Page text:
Compromise is in the air regarding a proposed Local Historic District, and it appears that a little child shall lead them (well, Katy O’Connor Ives is just 35).
The City Council recently discussed the LHD, and members’ remarks indicate they are split over the proposed ordinance that would create a Local Historic District Commission. The matter is scheduled to come up again at the council’s meeting on Nov. 26.
Since approval would require a super-majority of eight of 11 votes, the LHD will not pass in its current form.
Councilor Kathleen O’Connor Ives has outlined areas that might be considered for a compromise solution. (Mayor Donna Holaday has also made suggestions, but since O’Connor Ives sits on the board that makes the decision, the voice of the city councilor is especially resonant now.)
There appear to be two areas of possible negotiation.
One is to restrict the LHD to the downtown commercial area. (Yes, this would mean that historic High Street would not be part of this LHD.)
The other is to consider a measure that would prohibit the demolition of historic homes.
O’Connor Ives, a lawyer and small-business owner, recently won election to the state Senate, and her campaign revealed that despite her youth, she is among the most politically adept of those who serve on the part-time council.
She was a district leader for Sen. Al Gore’s presidential campaign, for instance, and she was a key figure in the gubernatorial race of Steve Grossman, now state treasurer.
Though soft-spoken and quite accessible, she is a force when it comes to developing initiatives and fostering cooperation.
Referencing local history, O’Connor Ives says the downtown should have an LHD to protect it because municipal leaders in the ‘70s worked so hard to save historic buildings. The result was a nationally recognized success.
But the city currently has no ordinance that requires that developers adhere to an architectural style when renovating or building new structures.
New England Development owns close to 50 properties in the downtown, according to its website. The compromise is suggesting that some kind of legal framework be in place when developer Stephen Karp and team begin seeking permits.
Also, the Newburyport Redevelopment Authority plans to put up two commercial complexes near the riverfront. No one knows who the developer will be and what architectural preferences that firm might bring to the construction site.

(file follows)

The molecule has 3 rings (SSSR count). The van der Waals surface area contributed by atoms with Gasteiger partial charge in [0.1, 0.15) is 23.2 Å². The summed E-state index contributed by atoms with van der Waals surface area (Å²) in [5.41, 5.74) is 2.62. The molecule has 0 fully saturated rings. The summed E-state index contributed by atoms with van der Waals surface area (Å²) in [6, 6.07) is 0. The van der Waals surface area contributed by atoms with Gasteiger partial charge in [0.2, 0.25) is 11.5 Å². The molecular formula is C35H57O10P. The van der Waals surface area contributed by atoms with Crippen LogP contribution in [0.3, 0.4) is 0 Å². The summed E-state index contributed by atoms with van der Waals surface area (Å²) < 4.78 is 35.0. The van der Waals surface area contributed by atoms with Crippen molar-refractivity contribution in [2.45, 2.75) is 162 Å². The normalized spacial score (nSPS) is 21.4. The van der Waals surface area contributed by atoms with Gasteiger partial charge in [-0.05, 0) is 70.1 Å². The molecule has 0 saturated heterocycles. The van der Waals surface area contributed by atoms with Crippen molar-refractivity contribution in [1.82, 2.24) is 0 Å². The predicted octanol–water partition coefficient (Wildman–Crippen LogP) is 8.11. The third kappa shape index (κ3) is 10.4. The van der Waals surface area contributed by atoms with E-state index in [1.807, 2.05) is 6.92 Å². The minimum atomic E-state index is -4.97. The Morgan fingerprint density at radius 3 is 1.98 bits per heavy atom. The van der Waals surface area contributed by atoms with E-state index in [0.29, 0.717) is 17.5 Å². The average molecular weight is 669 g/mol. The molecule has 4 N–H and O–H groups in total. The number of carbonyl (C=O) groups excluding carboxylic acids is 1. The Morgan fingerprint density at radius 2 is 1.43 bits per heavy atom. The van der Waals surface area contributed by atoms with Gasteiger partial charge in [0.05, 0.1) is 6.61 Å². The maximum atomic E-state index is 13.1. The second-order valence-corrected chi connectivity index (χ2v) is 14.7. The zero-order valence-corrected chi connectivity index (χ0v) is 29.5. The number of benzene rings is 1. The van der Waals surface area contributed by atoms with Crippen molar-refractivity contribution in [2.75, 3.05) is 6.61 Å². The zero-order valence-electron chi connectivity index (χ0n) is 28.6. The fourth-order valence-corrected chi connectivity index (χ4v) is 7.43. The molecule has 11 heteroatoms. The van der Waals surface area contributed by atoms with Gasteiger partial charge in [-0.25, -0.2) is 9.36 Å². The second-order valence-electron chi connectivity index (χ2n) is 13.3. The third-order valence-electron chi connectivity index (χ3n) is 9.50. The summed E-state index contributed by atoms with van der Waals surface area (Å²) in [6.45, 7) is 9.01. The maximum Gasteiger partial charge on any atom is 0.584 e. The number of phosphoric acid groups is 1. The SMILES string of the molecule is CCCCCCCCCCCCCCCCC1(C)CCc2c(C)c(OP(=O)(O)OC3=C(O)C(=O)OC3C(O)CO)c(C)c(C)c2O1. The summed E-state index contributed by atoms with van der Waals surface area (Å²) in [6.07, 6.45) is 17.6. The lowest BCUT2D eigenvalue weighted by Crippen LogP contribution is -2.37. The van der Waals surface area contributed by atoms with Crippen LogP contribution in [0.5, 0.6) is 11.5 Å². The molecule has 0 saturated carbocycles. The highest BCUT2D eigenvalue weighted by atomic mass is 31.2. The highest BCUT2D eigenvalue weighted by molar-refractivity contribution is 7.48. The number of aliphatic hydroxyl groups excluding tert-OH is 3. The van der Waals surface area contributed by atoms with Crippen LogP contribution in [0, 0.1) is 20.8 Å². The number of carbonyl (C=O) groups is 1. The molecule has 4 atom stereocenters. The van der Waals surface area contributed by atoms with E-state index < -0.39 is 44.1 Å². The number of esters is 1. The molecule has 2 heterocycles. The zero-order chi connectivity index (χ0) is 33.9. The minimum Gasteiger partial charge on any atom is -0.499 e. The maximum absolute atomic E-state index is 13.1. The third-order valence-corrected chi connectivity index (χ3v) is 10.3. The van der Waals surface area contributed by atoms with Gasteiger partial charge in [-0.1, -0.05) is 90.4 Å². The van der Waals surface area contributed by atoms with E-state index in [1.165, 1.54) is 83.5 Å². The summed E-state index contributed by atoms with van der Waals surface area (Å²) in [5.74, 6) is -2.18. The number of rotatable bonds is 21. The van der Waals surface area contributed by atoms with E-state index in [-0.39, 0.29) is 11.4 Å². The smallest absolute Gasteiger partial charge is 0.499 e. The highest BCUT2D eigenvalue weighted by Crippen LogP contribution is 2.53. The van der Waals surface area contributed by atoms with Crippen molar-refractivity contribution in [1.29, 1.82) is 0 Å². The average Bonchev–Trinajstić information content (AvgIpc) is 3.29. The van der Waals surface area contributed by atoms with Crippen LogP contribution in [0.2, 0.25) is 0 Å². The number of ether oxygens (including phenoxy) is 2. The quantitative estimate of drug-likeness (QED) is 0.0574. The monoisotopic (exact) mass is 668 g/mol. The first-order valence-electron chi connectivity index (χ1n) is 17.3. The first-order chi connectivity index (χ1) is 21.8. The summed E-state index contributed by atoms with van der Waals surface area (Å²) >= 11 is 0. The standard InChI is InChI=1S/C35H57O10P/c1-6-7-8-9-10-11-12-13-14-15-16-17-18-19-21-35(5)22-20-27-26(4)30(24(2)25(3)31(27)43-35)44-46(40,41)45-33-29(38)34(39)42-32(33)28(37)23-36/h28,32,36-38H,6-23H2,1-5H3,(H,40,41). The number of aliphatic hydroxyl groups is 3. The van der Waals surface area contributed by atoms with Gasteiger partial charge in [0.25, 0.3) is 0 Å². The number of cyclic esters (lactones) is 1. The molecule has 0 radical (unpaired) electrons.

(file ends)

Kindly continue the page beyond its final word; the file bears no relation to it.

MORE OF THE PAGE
Regarding demolition of historic homes, the city now has a demolition delay policy, but it cannot prohibit a developer from buying a historic home and pulling it down to build a half-dozen new dwellings.
During a recent public hearing, Bonnie Sontag, a member of the Planning Board, said the Planning Board does not have much power when it comes to requiring architectural style.
Her remarks were lost among more colorful presentations, such as one speaker’s rhetorical allusion to the life and times of Lawrence of Arabia. But if she says the Planning Board cannot act as a watchdog, an anti-demolition measure might be worth considering.
As the City Council gets closer to making a decision, it is evident that residents who have the ear of resistant councilors do not want a commission that passes judgment on a property owner’s desire to change or enhance a residence.
Realtors hate the idea of losing a sale on High Street because a prospective buyer won’t be able to easily make changes; contractors despise the thought of being delayed because a Local Historic District Commission declares that proposed construction does not fall within its sense of tastefulness.
So a compromise might be forthcoming. If an amended LHD ordinance does pass, it could represent one of the final acts of the departing O’Connor Ives.
The following meeting are scheduled this week and are open to the public:
Finance Committee of the Whole School Committee, 7:30 a.m., schools office, 70 Low St.
Newburyport Housing Authority, 5 p.m., 25 Temple St.
Communication Subcommitteee of the Whole School Committee, 5:30 p.m., Room 118, high school
Budget and Finance Committee, 6 p.m., City Hall
School Committee, 6:30 p.m., Room 18, high school
River Valley Charter School Department Committee, 7 p.m., 2 Perry Way
Public Safety Committee, 7 p.m., City Hall
Board of Water Commissioners, 5:30 p.m., 16A Perry Way
Conservation Commission, 6:30 p.m., City Council chambers
Solarize Newburyport, 3 p.m., City Hall
Local Historic District Study Committee, 7:30 p.m., police conference room, 4 Green St.
Dyke Hendrickson covers Newburyport for The Daily News. He can be reached at 978-462-6666, ext. 3226 or by email at email@example.com.